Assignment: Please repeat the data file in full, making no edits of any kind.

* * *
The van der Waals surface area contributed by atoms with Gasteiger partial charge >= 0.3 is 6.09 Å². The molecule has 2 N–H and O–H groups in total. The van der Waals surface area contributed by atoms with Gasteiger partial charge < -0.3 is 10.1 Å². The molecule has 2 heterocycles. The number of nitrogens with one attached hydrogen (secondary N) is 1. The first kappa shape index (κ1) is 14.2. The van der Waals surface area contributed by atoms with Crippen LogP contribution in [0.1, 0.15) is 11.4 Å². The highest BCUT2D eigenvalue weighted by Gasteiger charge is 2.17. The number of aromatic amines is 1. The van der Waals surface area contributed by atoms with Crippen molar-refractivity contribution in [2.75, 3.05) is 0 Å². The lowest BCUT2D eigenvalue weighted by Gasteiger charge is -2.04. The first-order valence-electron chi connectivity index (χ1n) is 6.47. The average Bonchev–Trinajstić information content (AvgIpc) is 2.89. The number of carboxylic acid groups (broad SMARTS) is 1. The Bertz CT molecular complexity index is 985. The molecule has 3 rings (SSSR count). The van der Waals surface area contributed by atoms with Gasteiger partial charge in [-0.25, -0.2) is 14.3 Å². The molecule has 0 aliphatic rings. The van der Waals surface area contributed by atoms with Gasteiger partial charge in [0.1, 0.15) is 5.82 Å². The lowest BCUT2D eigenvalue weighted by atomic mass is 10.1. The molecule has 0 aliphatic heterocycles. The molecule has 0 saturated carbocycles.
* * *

The van der Waals surface area contributed by atoms with Gasteiger partial charge >= 0.3 is 6.09 Å². The molecule has 2 N–H and O–H groups in total. The van der Waals surface area contributed by atoms with Gasteiger partial charge < -0.3 is 10.1 Å². The molecule has 2 heterocycles. The number of nitrogens with one attached hydrogen (secondary N) is 1. The first kappa shape index (κ1) is 14.2. The van der Waals surface area contributed by atoms with Crippen LogP contribution in [0.1, 0.15) is 11.4 Å². The highest BCUT2D eigenvalue weighted by Gasteiger charge is 2.17. The number of aromatic amines is 1. The van der Waals surface area contributed by atoms with Crippen molar-refractivity contribution in [2.75, 3.05) is 0 Å². The lowest BCUT2D eigenvalue weighted by Gasteiger charge is -2.04. The first-order valence-electron chi connectivity index (χ1n) is 6.47. The average Bonchev–Trinajstić information content (AvgIpc) is 2.89. The number of carboxylic acid groups (broad SMARTS) is 1. The Bertz CT molecular complexity index is 985. The molecule has 3 rings (SSSR count). The van der Waals surface area contributed by atoms with Gasteiger partial charge in [-0.25, -0.2) is 14.3 Å². The molecule has 0 aliphatic rings. The van der Waals surface area contributed by atoms with Gasteiger partial charge in [0.1, 0.15) is 5.82 Å². The lowest BCUT2D eigenvalue weighted by atomic mass is 10.1. The molecule has 0 aliphatic heterocycles. The molecule has 0 saturated carbocycles.